Obituary: Col. Jack E. Daniels, lifelong oenophile

Lifelong oenophile Col. Jack E. Daniels died peacefully at Norwalk Hospital on July 25th from natural causes at the age of 96.  Born in Salt Lake City July 7, 1920 he attended East High School in Salt Lake City, Utah and graduated from Stanford University in 1944. He joined the Air Force and served in World War II as a supply sergeant climbing the ranks and retiring as a full bird Colonel. It was during his service time that he acquired the nickname Hot Lips, and his sense of fun(!) and derring-do, not to mention his ready access to scarce items like stockings, wine and chocolate, led him through many escapades in postwar Europe with intellectuals and artists of the time.   

After the war he worked for Nation Association of Manufacturers and as a fundraiser for Westminster College. He became increasingly involved in wine education, joining the Chaine des Rotisseurs and becoming President of the local chapter. He was the Director of the Society of Wine Educators and traversed the country with his wife teaching about and enjoying wine and food. He continued to write and publish articles about wine and food until his death.  

In 1998 Jack moved to Ridgefield, CT, where he was an active member of Ridgefield’s Men’s Club and Wine Wizards. His sense of joie de vivre and love of poetry are legendary — at his 95th birthday party he flawlessly recited Casey at the Bat.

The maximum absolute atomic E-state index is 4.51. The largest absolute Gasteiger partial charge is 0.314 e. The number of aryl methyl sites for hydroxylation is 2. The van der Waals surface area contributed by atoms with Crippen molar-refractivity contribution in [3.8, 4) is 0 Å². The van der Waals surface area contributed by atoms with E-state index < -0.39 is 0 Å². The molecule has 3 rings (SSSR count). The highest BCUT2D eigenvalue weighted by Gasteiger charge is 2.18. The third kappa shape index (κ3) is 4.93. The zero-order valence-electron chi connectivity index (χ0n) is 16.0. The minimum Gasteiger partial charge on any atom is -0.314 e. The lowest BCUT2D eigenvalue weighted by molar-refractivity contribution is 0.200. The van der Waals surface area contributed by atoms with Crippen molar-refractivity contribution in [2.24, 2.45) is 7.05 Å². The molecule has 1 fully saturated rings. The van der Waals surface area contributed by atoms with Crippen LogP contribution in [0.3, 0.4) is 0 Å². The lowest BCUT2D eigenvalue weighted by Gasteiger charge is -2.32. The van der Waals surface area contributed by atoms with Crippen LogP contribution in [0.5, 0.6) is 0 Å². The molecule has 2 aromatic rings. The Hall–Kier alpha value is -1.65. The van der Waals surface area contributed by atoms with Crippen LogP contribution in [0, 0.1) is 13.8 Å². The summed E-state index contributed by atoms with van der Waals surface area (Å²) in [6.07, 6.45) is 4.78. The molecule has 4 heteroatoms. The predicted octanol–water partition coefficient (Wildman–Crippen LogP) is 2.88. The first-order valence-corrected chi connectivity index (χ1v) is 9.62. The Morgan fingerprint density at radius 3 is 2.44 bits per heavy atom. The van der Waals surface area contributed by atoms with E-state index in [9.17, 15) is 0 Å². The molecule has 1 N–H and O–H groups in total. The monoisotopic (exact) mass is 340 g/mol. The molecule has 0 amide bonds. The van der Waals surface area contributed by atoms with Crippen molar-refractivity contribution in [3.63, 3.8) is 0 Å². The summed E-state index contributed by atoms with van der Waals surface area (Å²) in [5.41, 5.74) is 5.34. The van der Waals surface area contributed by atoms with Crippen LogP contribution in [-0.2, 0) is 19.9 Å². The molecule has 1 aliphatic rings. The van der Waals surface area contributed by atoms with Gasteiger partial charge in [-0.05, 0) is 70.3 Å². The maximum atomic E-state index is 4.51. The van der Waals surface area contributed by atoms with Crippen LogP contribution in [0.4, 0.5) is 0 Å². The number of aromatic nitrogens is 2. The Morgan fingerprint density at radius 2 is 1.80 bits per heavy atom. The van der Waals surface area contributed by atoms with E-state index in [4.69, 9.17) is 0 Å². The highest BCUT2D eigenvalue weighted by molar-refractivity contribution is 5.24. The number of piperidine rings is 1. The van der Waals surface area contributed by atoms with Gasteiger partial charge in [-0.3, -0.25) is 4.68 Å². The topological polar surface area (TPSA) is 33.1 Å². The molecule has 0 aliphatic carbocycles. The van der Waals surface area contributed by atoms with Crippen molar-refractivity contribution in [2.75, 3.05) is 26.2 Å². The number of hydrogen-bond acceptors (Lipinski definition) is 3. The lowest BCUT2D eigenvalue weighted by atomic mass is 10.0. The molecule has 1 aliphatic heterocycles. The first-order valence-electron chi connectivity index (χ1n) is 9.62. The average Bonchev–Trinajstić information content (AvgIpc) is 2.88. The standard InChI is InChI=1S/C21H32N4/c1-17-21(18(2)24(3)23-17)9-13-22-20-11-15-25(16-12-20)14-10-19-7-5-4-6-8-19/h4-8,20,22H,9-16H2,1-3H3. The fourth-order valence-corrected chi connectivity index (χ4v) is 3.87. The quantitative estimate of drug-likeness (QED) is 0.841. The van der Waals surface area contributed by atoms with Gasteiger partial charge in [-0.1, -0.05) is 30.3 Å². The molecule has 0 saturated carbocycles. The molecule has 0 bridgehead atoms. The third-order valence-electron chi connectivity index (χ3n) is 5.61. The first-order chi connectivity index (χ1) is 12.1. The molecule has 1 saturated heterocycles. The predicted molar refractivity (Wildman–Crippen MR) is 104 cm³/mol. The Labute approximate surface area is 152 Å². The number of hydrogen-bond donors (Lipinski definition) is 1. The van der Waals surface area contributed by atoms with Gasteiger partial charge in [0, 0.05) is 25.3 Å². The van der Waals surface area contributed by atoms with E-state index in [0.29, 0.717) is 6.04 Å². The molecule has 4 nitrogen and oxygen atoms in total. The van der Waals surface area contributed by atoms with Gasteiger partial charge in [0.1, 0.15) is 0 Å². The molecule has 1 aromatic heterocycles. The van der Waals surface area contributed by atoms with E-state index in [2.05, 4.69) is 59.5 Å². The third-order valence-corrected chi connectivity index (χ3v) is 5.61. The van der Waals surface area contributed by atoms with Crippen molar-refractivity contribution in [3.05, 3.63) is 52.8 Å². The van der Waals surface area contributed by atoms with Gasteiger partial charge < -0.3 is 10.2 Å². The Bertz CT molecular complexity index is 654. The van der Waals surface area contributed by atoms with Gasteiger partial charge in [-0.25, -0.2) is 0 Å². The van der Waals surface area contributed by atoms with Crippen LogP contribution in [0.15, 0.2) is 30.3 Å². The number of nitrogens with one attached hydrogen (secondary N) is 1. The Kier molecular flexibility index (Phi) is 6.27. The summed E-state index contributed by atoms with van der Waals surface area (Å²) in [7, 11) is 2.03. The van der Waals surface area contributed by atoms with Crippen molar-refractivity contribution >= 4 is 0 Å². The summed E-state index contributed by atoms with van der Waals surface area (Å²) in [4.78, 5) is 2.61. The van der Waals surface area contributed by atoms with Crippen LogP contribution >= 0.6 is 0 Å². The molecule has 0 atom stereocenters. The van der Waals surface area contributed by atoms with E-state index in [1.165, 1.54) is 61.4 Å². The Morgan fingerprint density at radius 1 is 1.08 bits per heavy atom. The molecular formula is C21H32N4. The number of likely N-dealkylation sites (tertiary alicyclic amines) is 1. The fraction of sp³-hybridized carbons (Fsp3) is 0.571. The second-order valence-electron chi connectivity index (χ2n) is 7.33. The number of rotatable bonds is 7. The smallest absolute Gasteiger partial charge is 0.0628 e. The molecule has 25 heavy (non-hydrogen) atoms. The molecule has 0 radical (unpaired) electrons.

Jack is survived by his wife of 63 years, Julienne, two sons and a daughter: Janus Daniels of Salt Lake City, Utah; Lance Daniels of Saylorsburg, Pennsylvania; and Zelie Pforzheimer of Wilton, CT.  Also surviving him are his grandchildren, Tucker, Jack and Ross Pforzheimer, Gavrielle Price and Kelli Nicholas; and his great-grandchildren Dahy (6), Nia (4) and Ani (born July 10 three days after Jack’s 96th birthday). The word that is used most when speaking of Col. Jack is gentleman. He embodied it completely.

One of his favorite poems was Invictus by William Ernest Henley:

Out of the night that covers me,
Black as the Pit from pole to pole,
I thank whatever gods may be
For my unconquerable soul.

In the fell clutch of circumstance
I have not winced nor cried aloud.
Under the bludgeonings of chance
My head is bloody, but unbowed.

Beyond this place of wrath and tears
Looms but the Horror of the shade,
And yet the menace of the years
Finds, and shall find, me unafraid.

It matters not how strait the gate,
How charged with punishments the scroll.
I am the master of my fate:
I am the captain of my soul. 

His kindness and quiet intelligence continue to inspire and inform those he has left behind, and we “thank whatever gods may be for his unconquerable soul.”